notes about buffer management
ds at schleef.org
Tue Jan 24 14:06:52 PST 2012
Some notes about buffer management that I've been meaning to
write up for some time.
The lifecycle of a buffer (i.e., chunk of memory, not GstBuffer)
goes through 4 states: waiting to be written ("free"), being
written ("writeable"), in transition between writer and reader
("reserved"), and being read ("readable"). Once a reader is
finished, the buffer cycles back to "free".
This is the simplest case. In reality, there might be multiple
readers. (Multiple writers is a much more complicated case that
we don't want to deal with.) So "readable" is more like a reference
Also, an element may want to process a buffer in-place. This
would require being in both the read and write state simultaneously.
So rather than states, something more like a read/write lock is
necessary: any number of readers may hold the lock, but only one
writer, and writing conflicts with reading.
In a hardware-only pipeline, some elements (tee, identity) have
no need for memory to be mapped into process space. So this
should not happen automatically. Also, buffers should not be
unmapped and remapped, as mmap is a slow operation.
For getting data from cpu to hardware, one needs to flush the
cache. Flushing can be a slow operation, but it can often be
invisibly merged into a cpu processing stage. So it is useful
for a cpu writer to know if the data is destined for hardware
or not. One possible solution is to have a buffer pooling/sharing
context, so that this information can get from the reader to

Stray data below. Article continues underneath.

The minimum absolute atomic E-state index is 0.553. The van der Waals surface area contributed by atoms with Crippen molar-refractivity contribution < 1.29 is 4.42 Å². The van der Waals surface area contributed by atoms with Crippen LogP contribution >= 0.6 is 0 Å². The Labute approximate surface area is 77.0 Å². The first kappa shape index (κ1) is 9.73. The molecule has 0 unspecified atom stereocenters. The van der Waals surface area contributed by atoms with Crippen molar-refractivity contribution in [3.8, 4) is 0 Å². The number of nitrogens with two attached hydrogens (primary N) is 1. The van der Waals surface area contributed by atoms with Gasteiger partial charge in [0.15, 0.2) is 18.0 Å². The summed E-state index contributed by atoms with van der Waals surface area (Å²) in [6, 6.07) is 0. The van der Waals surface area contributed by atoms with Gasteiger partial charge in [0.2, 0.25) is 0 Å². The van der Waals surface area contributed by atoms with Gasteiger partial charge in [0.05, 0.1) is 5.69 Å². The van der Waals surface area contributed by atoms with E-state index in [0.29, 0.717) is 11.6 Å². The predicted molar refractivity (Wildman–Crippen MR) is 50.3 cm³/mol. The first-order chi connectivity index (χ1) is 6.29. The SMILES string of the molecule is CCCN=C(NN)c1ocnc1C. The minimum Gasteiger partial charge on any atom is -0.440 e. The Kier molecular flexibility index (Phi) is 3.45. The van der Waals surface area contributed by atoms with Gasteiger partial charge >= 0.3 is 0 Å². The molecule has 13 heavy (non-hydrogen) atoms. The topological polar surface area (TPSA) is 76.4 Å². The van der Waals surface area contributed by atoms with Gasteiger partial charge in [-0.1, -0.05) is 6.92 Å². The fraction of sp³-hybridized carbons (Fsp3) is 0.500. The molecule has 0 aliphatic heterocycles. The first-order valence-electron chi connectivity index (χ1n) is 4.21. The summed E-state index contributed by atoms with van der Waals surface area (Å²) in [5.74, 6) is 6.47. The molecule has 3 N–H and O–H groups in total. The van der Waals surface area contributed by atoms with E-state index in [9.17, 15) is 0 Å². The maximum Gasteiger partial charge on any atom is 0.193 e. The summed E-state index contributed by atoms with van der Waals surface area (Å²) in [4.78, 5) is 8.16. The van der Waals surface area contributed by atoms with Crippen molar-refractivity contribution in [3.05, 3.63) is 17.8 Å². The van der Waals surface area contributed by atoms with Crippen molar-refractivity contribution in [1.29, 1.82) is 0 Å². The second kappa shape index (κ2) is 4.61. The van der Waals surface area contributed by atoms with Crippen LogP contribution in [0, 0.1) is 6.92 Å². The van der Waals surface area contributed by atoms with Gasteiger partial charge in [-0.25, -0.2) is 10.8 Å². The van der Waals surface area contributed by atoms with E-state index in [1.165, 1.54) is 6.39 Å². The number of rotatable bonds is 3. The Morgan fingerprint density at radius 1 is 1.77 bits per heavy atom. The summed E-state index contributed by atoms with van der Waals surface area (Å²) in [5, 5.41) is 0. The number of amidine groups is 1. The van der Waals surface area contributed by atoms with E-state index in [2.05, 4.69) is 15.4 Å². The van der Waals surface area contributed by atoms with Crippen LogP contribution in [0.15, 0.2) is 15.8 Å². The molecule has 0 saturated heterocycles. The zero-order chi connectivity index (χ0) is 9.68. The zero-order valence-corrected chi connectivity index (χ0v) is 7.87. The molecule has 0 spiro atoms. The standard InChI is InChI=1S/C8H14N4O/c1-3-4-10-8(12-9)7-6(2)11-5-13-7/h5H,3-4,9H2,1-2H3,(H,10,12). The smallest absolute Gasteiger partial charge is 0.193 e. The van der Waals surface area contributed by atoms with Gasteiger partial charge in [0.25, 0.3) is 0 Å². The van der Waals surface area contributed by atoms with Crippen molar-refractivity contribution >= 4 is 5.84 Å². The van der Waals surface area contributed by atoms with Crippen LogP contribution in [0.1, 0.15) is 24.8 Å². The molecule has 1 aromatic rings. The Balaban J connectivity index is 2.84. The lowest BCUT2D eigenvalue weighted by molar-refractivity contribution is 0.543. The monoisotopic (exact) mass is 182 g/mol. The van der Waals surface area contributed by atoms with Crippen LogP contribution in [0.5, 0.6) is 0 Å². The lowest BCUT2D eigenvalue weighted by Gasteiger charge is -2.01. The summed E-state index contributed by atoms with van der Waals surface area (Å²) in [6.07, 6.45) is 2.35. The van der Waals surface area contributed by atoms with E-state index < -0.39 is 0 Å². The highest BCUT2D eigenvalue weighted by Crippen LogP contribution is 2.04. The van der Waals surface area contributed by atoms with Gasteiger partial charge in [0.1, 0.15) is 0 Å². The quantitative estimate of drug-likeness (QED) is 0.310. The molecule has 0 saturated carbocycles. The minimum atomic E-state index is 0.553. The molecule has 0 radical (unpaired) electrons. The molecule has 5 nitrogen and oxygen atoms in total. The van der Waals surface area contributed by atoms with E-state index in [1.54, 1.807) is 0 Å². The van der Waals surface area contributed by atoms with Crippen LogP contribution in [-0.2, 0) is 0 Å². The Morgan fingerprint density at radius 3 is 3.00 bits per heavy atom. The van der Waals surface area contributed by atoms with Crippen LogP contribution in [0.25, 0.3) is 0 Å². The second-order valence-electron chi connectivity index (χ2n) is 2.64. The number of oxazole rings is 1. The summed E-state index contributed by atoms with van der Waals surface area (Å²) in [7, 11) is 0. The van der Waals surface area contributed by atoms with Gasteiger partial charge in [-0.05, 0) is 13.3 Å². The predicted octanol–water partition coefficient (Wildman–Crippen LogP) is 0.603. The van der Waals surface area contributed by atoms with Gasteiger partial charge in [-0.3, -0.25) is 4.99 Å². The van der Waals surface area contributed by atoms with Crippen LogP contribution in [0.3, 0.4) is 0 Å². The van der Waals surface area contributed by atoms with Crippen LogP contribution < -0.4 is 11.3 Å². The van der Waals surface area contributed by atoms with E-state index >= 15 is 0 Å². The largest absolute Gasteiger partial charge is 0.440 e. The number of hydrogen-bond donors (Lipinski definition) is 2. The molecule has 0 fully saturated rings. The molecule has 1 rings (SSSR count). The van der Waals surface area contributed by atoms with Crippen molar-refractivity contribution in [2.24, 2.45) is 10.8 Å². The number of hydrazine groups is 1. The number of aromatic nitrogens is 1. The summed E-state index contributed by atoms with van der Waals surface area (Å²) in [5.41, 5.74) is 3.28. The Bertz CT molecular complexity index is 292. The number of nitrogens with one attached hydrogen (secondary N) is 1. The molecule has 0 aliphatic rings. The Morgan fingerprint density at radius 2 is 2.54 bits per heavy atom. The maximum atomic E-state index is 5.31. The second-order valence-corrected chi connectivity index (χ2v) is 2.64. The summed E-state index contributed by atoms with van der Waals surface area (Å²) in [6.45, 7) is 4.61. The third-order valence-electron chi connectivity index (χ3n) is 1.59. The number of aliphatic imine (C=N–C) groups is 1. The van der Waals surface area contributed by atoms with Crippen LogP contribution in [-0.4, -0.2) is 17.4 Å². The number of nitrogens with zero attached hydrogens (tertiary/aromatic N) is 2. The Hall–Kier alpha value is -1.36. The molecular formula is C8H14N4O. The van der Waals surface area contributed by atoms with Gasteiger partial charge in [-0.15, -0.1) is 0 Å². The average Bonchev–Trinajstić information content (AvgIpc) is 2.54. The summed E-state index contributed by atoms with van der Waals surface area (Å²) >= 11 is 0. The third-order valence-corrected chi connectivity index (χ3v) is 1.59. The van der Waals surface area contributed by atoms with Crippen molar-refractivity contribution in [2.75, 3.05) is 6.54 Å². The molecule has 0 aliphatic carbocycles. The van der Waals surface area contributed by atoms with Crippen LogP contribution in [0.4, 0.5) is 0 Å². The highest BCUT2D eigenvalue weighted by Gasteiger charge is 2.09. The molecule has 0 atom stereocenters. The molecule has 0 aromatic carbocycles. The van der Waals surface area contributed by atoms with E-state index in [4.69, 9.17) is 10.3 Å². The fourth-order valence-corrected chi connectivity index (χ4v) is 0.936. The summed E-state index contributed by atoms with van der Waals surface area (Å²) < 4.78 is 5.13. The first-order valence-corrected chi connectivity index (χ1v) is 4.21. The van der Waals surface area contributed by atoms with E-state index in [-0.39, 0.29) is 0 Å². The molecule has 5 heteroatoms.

writer (otherwise gst has no mechanism for that).
For getting data from hardware to cpu, one must invalidate the
cache lines corresponding to a buffer. This is also a slow
operation. However, in a buffer reuse situation, one might be
able to assume cache lines are not loaded, because they were
previously invalidated in a different operation.
I'm currently thinking that flushing/invalidation should be
done automatically, with overrides possible for faster operation.
There are a few corner cases for efficiency that require some
details. Instead of flushing/invalidating the CPU cache, in
the case of CPU-to-CPU transfers (the usual case), this is not
necessary. So carrying around need_flush and need_invalidate
booleans is useful so that these (slow) operations can be avoided.
We cannot use reference counts to indicate writeability. Various
bits of code have completely legitimate reasons for holding a
reference (applications, bindings, pools, etc.) that have nothing
to do with writeability.
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